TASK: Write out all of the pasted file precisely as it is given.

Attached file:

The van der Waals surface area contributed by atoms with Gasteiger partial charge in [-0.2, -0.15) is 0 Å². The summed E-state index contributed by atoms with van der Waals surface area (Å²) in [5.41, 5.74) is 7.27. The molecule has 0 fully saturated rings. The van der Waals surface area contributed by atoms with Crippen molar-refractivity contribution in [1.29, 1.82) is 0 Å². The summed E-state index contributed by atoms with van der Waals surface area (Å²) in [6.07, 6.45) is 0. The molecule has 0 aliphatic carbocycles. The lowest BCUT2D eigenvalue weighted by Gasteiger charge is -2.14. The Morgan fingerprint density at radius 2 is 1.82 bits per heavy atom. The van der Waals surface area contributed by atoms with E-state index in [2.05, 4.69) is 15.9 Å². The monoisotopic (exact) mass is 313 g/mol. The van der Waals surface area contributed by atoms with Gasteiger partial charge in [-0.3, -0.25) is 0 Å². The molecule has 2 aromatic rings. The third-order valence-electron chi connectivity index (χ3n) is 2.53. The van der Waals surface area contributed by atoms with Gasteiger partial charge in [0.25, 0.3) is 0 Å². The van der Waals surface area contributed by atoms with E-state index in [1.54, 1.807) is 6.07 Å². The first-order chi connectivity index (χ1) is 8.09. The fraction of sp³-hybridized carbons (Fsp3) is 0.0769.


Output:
The van der Waals surface area contributed by atoms with Gasteiger partial charge in [-0.2, -0.15) is 0 Å². The summed E-state index contributed by atoms with van der Waals surface area (Å²) in [5.41, 5.74) is 7.27. The molecule has 0 fully saturated rings. The van der Waals surface area contributed by atoms with Crippen molar-refractivity contribution in [1.29, 1.82) is 0 Å². The summed E-state index contributed by atoms with van der Waals surface area (Å²) in [6.07, 6.45) is 0. The molecule has 0 aliphatic carbocycles. The lowest BCUT2D eigenvalue weighted by Gasteiger charge is -2.14. The Morgan fingerprint density at radius 2 is 1.82 bits per heavy atom. The van der Waals surface area contributed by atoms with E-state index in [2.05, 4.69) is 15.9 Å². The monoisotopic (exact) mass is 313 g/mol. The van der Waals surface area contributed by atoms with Gasteiger partial charge in [-0.3, -0.25) is 0 Å². The molecule has 2 aromatic rings. The third-order valence-electron chi connectivity index (χ3n) is 2.53. The van der Waals surface area contributed by atoms with Gasteiger partial charge in [0.25, 0.3) is 0 Å². The van der Waals surface area contributed by atoms with E-state index in [1.54, 1.807) is 6.07 Å². The first-order chi connectivity index (χ1) is 8.09. The fraction of sp³-hybridized carbons (Fsp3) is 0.0769.